What’s the difference between bear spray and pepper spray?

Question Answered by Gregg Losinski, Wildlife Biologist and Conservation Educator

The main active ingredient of bear spray and pepper spray is identical, Oleoresin Capsicum or OC for short. It is created from a naturally occurring substance called capsaicin that is found in hot peppers. What makes the two sprays different is the delivery method and the concentration of OC in each.

When you are talking about trusting an eight-ounce can of bear spray to deflect a charging 750 lb. grizzly bear you would think that you would want as much ground hot pepper as possible! However, making bear spray is a business and while higher concentrations of OC might make for a better marketing pitch, anything beyond a 2 or 3 percent concentration is actually a waste and eating into profits. The reason for this is because a bear’s nose is so sensitive and so well connected via nerves to its brain that it only takes a tiny amount of OC to create such an intense temporary pain that the animal will retreat in mid-attack!

Humans on the other hand have poorly developed noses and not all that great of nerve connections to their brains. In order to deter a human attacker, it takes a much higher concentration of OC to quickly create the pain needed quickly. Pepper sprays used for personal self-defense have around a 10 percent concentration of OC and also inflict greater temporary pain to the eyes. Pepper spray used by law enforcement can have concentrations as high as 30 percent and causes even greater irritation to eyes, nose, and skin!

Both sprays have some type of liquid that the ground capsaicin is suspended in and then an aerosol gas to propel it from the can. Bear spray has more propellant and a nozzle designed to create a large cloud 25 or 30 feet away.

Because human attackers are usually right in front of you, most pepper spray comes in small one- or two-ounce cans and comes out in a stream that can be focused on an attacker’s face. Some varieties of pepper spray also come out in a dense spray or even a sticky foam. For a charging bear, the best delivery method is a large dispersed cloud that the bear will run into and then be turned away.

From Yellowstone NP

Anything that has mucus membranes will receive temporary pain from being sprayed by OC. The key is that the spray makes contact with the membranes. Spraying a bear on its side or a human attacker on their hand won’t yield the deterrent effect you want. The effects of the spray generally wear off in under an hour. Because bear spray is such a low concentration of OC the bears don’t need to have their eyes flushed after being sprayed. Humans sprayed with higher concentrations of OC should flush their eyes with cool water. Burning and redness could last up to a day. For areas of skin exposed to spray containing OC the best thing to initially neutralize the burn is to use whole milk. Afterward, dish soap should be used to remove the oil that binds the OC to the skin, then flushed repeatedly with cold water.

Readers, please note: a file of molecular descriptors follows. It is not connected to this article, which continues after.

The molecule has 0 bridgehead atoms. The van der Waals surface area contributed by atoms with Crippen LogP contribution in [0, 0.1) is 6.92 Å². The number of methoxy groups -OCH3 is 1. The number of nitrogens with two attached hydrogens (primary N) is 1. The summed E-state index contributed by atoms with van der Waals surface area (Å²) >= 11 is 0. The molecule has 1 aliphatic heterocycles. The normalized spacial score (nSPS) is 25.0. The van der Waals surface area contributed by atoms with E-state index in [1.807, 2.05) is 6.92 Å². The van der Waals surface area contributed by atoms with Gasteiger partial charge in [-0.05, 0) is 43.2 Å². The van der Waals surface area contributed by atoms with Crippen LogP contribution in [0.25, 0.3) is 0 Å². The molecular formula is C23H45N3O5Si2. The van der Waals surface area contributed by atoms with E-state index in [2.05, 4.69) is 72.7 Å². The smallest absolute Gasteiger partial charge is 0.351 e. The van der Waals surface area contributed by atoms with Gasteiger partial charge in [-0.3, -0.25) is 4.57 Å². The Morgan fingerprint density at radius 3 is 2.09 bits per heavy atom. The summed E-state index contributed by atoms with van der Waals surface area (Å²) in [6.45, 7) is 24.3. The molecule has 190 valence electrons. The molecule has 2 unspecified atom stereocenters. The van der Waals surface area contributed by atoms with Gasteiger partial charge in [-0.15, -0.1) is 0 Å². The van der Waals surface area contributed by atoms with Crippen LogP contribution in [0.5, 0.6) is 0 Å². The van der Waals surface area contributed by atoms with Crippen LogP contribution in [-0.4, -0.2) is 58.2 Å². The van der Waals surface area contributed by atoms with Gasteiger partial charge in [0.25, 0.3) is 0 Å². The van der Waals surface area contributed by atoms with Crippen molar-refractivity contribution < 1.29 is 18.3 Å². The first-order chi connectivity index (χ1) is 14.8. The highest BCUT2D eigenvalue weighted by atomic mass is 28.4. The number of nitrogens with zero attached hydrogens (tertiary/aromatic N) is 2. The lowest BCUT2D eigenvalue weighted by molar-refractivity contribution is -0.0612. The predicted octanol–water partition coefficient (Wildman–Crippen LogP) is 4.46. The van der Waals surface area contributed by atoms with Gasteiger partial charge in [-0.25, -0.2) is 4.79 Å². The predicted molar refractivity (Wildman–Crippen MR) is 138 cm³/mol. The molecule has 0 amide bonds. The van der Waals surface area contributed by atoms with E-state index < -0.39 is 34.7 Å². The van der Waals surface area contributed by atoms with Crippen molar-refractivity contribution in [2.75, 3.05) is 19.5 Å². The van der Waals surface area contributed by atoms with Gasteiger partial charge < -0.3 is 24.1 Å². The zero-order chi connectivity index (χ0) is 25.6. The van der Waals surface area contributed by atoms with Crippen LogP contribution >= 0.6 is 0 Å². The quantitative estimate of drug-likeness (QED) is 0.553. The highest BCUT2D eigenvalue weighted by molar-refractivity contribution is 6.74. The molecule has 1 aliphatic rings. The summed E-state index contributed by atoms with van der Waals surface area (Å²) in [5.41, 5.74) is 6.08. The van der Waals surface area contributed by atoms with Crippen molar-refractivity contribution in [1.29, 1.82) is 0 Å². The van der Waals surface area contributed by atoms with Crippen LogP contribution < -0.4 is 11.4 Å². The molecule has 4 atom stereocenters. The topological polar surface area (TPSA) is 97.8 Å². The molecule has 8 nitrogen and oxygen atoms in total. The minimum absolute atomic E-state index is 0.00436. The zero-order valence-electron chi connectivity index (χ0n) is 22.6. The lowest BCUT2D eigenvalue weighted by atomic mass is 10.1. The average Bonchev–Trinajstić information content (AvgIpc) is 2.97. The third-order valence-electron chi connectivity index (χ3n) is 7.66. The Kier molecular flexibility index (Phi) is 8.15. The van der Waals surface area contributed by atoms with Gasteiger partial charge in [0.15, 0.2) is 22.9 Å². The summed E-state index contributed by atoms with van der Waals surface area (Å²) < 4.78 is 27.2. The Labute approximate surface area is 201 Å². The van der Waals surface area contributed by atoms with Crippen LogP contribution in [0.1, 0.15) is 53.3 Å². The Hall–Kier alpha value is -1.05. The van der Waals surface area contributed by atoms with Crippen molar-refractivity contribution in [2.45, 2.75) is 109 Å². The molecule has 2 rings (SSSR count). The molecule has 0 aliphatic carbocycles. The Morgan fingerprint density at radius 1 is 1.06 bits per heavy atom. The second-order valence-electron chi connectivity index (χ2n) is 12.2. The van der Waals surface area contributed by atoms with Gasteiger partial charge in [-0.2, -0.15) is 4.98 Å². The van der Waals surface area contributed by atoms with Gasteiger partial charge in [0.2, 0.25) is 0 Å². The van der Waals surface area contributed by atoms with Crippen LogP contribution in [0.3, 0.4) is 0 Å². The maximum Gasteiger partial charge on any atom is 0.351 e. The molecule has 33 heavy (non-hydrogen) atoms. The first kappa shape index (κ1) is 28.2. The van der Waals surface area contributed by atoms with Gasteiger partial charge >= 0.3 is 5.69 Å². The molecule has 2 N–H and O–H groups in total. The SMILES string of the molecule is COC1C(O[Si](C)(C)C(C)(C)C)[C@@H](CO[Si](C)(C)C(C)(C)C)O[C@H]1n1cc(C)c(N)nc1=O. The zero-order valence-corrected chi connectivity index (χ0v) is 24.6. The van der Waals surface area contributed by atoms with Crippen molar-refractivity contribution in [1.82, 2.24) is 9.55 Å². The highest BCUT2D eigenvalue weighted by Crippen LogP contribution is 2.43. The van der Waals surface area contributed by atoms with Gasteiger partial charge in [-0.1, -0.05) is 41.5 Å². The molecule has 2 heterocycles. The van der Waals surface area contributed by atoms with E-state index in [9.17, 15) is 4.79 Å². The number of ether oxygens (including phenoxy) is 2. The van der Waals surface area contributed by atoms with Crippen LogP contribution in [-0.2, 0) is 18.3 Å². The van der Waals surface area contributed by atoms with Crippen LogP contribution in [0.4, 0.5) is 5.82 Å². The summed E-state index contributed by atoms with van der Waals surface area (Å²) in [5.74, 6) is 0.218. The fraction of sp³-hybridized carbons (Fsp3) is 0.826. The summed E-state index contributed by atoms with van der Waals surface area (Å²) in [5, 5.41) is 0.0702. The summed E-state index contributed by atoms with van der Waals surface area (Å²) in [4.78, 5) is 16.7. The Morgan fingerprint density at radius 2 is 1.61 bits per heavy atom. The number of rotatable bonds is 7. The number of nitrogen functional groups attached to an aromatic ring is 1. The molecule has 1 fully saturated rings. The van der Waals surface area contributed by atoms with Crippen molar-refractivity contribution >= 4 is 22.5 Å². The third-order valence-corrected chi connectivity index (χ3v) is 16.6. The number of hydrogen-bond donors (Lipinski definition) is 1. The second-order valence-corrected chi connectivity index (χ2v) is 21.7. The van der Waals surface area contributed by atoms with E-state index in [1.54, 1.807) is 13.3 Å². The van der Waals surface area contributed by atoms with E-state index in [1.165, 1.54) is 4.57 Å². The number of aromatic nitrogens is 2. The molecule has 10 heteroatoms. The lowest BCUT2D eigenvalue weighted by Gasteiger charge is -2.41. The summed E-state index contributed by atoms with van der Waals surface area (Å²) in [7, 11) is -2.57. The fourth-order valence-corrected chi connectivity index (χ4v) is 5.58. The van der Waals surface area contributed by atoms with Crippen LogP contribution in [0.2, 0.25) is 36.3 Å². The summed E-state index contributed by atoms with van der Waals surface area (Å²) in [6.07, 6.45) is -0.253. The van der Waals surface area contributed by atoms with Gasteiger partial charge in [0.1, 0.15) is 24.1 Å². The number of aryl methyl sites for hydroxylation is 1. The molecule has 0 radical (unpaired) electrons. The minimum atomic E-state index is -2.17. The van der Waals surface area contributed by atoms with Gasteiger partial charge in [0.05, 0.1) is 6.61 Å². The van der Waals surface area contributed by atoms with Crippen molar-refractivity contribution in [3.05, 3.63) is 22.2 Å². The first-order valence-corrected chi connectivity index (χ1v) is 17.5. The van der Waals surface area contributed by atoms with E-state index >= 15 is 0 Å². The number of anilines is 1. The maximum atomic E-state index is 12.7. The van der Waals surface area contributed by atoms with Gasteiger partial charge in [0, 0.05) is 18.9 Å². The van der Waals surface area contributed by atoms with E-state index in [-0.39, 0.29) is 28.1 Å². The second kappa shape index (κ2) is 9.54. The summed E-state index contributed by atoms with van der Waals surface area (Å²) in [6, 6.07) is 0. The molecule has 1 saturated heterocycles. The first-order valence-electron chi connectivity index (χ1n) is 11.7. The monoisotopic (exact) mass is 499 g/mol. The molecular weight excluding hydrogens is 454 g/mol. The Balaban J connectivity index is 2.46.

Because both sprays contain OC, in an emergency situation bear spray could be used to hopefully deter a human attacker, and pepper spray could work if you sprayed it directly into the face of a bear that had you pinned down! The trick is to hopefully never get yourself into either situation!

Capsaicin is a chemical substance found in different types of peppers that makes the peppers spicy hot. Capsaicin attaches itself to receptors in your mouth that normally tell you how hot food is. Their job is to stop you from eating or drinking something that could burn your insides. Capsaicin triggers these receptors and and produces a feeling of heat. Capsaicin doesn’t actually burn your tissues though.

There are many home remedies that may or may not help to reduce the heat felt after ingesting a spicy food. This experiment will test the efficacy of some of these remedies.

You will need: a spicy pepper, stopwatch, toothpaste, milk, ice cream, bread, ice water, peanut butter, 2 friends

  1. Cut up your pepper into equal-sized pieces.
  2. Ask a friend to eat one piece of pepper. Immediately give your friend 1 tsp of toothpaste and time how longit takes until the burning sensation has subsided.
  3. Have your friend eat a spoonful of peanut butter between each test to neutralize the capsaicin.
  4. Repeat the test using milk, ice cream, bread and ice water. What cooled down the hot sensation in your friend’s mouth the fastest?
  5. Try the experiment with another friend. Did they have the same result?

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